Today, we are going to explore ways to create and iterate on the content assets of your game. This includes level designs, textures, shaders, sounds, music, particle systems, and anything else that makes up the look and feel of your game.
Here are two tips to make art faster:
1. Set the scene with greyboxing
The best way to start building your world is to make a greybox, or “block mesh” of a level, a simplified representation of the eventual shapes the level will take. Once the locations of large objects and the flow of the level’s movement “feels right,” then detailed artwork can be swapped in.
Before texturing or lighting, working on the rough greybox of level design allows you to move large objects around, test the movement flow, and tweak distances between things. Make big layout changes during the greybox stage and you avoid the hassle, encouraging quick iteration because it’s still easy to do before the world has been made to look beautiful.
2. Break complex scenes into staging areas with prefabs
Prefabs are everything. They empower you to define a GameObject as the template for a bullet or enemy, for example, and then spawn hundreds of copies around your game levels. When you edit the prefab, every copy also changes.
Some developers only use prefabs for objects that need to be duplicated en masse, but it can be very handy to make almost everything a prefab, even objects for which only one copy ever exists in-game. (Static level meshes might be the exception.)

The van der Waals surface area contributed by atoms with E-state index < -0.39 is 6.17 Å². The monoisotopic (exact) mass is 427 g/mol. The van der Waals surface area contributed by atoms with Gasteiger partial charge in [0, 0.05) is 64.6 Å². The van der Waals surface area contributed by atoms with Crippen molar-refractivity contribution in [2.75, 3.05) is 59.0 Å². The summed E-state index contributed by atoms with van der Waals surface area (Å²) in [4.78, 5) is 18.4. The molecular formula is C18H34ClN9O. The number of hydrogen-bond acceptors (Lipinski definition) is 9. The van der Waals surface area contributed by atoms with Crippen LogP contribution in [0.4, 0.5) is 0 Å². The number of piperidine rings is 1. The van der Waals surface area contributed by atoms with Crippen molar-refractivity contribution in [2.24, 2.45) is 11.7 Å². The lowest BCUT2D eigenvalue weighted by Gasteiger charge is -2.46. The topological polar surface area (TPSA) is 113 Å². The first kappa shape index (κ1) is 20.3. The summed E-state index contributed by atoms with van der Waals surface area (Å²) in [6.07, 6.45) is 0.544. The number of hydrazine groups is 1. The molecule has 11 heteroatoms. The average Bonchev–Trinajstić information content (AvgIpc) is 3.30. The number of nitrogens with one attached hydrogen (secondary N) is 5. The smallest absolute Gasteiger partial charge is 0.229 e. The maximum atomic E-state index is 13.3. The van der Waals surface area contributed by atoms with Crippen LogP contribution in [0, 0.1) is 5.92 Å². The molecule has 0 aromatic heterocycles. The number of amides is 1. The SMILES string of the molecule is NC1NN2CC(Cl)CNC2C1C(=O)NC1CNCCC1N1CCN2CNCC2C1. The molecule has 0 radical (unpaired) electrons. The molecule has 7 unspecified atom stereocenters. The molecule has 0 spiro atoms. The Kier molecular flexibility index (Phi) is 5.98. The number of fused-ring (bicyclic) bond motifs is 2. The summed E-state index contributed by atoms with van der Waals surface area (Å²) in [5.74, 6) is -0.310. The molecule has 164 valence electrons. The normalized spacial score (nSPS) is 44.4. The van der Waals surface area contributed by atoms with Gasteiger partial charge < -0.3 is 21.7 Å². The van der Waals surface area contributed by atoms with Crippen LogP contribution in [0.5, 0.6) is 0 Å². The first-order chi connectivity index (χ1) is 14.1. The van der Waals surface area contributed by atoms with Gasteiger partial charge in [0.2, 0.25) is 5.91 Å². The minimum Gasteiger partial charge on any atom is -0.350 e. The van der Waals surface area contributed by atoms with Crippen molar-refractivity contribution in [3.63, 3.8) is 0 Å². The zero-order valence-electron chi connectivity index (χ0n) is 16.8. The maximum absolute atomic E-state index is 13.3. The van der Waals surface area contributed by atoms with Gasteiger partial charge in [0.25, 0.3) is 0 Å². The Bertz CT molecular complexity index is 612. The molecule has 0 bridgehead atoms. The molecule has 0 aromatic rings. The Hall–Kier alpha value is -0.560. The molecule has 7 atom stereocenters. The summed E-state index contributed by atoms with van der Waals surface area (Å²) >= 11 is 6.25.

Why? Because you can work on them in smaller “staging” scenes. This comes in handy when tuning performance. It also helps when editing especially complex levels where it is too easy to click nearby objects. This allows you to focus on one thing, with perfect editor framerate and fewer mis-clicks.
Breaking complex scenes into staging areas also simplifies team collaboration, since GitHub merge conflicts are very common in large Unity scenes. The technique outlined above avoids this by allowing people to work in separate files more often. Imagine, for example, a racing game level. An artist can work on the layout of the track scene while another dev works on the physics for the car in a temporary staging scene. The level makes reference to the car prefab, so the new changes propagate during development—with fewer merge conflicts, since neither person was editing the same file on disk.
Read more tips: download the free eBook
To read all my tips on how to work faster, code faster, and make art faster, download this free eBook that I wrote - Game Jamming in Unity: Tips and Tricks to Work Faster.
Christer Kaitila has been a freelance game dev since 1993. He has shipped dozens of games, and mentors at a game development club. He created One Game a Month and has published two other gamedev books.